Allergic disorders are thought to have become more common in North America and Europe during the last 15 to 20 years, and researchers are trying to determine the reasons. In particular, the incidence of the “allergic triad” — rhinitis, asthma and nasal polyps — has almost doubled in many countries since the 1970s.
One survey of allergies among Welsh children found that between 1973 and 1988 the number with hay fever rose from 9 to 15 percent. And the number of children suffering with asthma increased from 6 to 12 percent and the number suffering from eczema rose from 5 to 16 percent.
Other studies record a doubling of the numbers of U.S. children admitted to hospital with asthma since the 1970s.
The number of fatalities more than twice that for 1977 — with no clear reason. Death rates from this condition have also risen in Europe, Australia and other developed nations.
The “allergic march”
Although allergy can strike at any age, a first allergic episode frequently appears before the age of five, and the condition may disappear with increasing age. For example, atopic dermatitis (eczema) almost always makes its first appearance in infancy or early childhood, and resolves as the child gets older. Cow’s-milk protein allergy, also common in infancy, tends to vanish as the baby’s immune system matures. While some allergies, particularly food allergies, often persist into the teen and adult years, few of the elderly still sneeze their way through the hay-fever season.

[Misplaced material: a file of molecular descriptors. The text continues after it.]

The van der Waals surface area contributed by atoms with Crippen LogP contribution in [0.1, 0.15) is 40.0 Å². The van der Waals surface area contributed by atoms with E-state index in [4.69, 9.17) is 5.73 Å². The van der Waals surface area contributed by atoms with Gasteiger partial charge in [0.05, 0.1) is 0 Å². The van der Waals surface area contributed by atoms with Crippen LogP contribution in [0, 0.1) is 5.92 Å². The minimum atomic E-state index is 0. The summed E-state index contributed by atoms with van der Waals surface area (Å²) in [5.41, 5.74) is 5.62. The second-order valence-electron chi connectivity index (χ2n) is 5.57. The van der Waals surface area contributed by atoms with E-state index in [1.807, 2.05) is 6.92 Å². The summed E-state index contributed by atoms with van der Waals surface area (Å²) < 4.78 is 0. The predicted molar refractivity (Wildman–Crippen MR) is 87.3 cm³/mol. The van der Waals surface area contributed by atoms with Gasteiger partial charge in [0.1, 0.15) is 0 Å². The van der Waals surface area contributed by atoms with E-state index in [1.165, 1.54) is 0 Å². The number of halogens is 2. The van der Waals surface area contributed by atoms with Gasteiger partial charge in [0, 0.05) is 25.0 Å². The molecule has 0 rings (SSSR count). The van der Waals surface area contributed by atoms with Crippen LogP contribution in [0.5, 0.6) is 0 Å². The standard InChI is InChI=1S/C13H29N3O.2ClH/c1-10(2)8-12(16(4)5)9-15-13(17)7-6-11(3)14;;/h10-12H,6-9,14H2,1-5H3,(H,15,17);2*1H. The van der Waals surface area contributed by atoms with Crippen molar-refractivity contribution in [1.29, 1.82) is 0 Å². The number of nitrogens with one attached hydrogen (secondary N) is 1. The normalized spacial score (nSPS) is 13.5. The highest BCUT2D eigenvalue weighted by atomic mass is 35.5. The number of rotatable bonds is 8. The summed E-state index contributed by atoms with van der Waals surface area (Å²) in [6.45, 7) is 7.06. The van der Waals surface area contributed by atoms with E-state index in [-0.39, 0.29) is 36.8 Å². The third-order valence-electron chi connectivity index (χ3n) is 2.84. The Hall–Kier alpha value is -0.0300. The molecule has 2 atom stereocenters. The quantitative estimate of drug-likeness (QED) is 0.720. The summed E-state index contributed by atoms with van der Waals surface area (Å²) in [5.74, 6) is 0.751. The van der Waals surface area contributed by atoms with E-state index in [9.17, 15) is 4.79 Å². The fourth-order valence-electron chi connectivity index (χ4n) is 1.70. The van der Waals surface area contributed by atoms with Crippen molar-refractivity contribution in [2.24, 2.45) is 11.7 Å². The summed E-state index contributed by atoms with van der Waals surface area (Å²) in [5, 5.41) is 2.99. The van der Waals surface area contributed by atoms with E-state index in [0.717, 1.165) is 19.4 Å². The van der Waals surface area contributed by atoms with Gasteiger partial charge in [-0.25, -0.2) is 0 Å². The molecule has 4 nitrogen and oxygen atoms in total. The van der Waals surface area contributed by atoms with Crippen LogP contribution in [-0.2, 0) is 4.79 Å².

Sometimes allergies change as children mature, with one group of symptoms being replaced by another in a characteristic pattern called the “allergic march.” Early food sensitivities may be replaced by sensitivity to airborne allergens (aeroallergens), causing nasal and lung problems.
For example, as an infant Jenny suffered from eczema all over her face. The eczema disappeared by the time she was about a year and a half, only to be replaced by hives and vomiting immediately after she ate eggs. These symptoms resolved a couple of years later, but Jenny went on to develop hay fever in her teens. Her hay fever may well lessen in later life, so she will have fewer symptoms.
Epidemiologists, who study the distribution and causes of diseases, believe that some of the reported surge in allergic disease is only apparent, reflecting greater public and media interest. Allergy awareness is a fairly recent phenomenon and, together with the greater likelihood of accurate diagnosis, may partly explain the apparent rise.
As one woman, now a senior, puts it: “When I was a child I used to get attacks of a sniffly thing, with sneezes and coldlike symptoms. I would just go to bed for a few days.
Today I would probably be diagnosed as allergic, but then we wouldn’t have thought of allergy or even gone to a doctor. We knew about hay fever and asthma, and we’d heard some horror stories of people dying from insect bites, but that was about it; we just wouldn’t think of allergy as an explanation